• Hello all,

    My company has a T1 bridge to access a remote area from the station. They placed all the devices on a 192.168.1.xxx IP range and their subnet was set to 255.255.254.000 - gateway of 192.168.0.1.

    This, according to the previous fellas notes, was to allow access from the remote location.

    Everything in this building is on a 192.168.0.xxx IP range and a subnet of 255.255.255.000 gateway of 192.168.0.1.

    Our router died - all the settings went with it. I replaced the router with a pfsense box, got everything pretty much working, but for the life of me I have no Idea why I cannot see the 192.168.1.xxx network.

    Now the start of the T1 bridge is at 192.168.0.180 - the other end is at 192.168.1.181 - on the other end is a 4 port switch with the devices sitting there with 192.168.1.xxx static IPs.

    There is a static route set in the firewall now that basically states that any destination network of "192.168.1.0 /24" goes to the 192.168.0.180 T1 line.

    This is how the notes were written for this, this is what I reproduced.

    The best I can figure is that any ".1.xxx" traffic is supposed to get routed to the T1 - supposedly to come out the other end at the static IP address of the device they are trying to get to.

    One of these devices is a UDP device - believe it or not it’s getting all of it's UDP traffic; however, I need TCP to work so I can use the Web interface to control it.

    Now I'm no expert by any means, my brain cannot wrap itself around this because I have never had to do this before - so I need a push on how to set this PF sense box up so I can see the device on the other end.

    Sounds confusing - frankly I wouldn’t blame ya if you just ignore this, but if someone was willing to throw their 2 cents, I would be greatly appreciative.

    Thanks,

    Bill

  • LAYER 8 Netgate

    You state it's a bridge.

    That means there is no routing and there is no need for any gateways or routes for connectivity between bridge member segments.

    All hosts on the network should have the same netmask, and the same gateway, which should be the router that gets them off of the 192.168.0.0/23 subnet.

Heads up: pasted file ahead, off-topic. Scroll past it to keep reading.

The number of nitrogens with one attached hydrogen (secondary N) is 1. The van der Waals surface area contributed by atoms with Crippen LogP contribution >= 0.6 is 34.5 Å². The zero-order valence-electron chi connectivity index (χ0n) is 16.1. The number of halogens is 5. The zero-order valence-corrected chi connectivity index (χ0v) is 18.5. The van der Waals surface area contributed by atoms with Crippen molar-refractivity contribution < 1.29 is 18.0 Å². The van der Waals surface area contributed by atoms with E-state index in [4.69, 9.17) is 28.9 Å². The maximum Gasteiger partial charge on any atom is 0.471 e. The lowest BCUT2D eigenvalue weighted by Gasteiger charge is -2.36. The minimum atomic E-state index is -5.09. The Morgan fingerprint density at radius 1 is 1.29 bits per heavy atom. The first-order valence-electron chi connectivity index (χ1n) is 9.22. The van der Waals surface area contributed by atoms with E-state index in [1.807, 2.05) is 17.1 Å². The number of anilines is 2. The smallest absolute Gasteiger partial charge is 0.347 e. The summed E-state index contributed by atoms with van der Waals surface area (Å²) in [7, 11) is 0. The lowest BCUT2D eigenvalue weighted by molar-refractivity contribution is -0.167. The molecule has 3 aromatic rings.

My company has a T1 bridge to access a remote area from the station. They placed all the devices on a 192.168.1.xxx IP range and their subnet was set to 255.255.254.000 - gateway of 192.168.0.1.

    This, according to the previous fellas notes, was to allow access from the remote location.

    Everything in this building is on a 192.168.0.xxx IP range and a subnet of 255.255.255.000 gateway of 192.168.0.1.

    Any host on the 192.168.0.0/24 network that needs to access something on 192.168.1.0/23 will not arp for it so it can communicate same-subnet because the /24 netmask says it's on a different subnet.  The host will consult its routing table and send it on accordingly - probably to its default gateway.

    Looks to me like you should treat the two sides of the bridge as a single network with all the same subnet and gateway settings.


  • Probably because of the mess of routing you have there. Some devices on a /23 subnet, some on a /24. Not a big deal if you're purely routing, but throw a stateful firewall into the mix with some traffic only going in one direction through the firewall, and you have a mess.

    Ideally, fix it so the masks of everything actually match. Everything on a /23 probably best if it's really just a flat network. Otherwise everything on /24 so the routing happens properly.

    The "Bypass firewall rules for traffic on the same interface" option under System>Advanced, Firewall/NAT might suffice in the mean time. But likely only if you can ping across. If you can't ping, there's a more fundamental network issue at hand. The asymmetric routing will only impact TCP in most configs.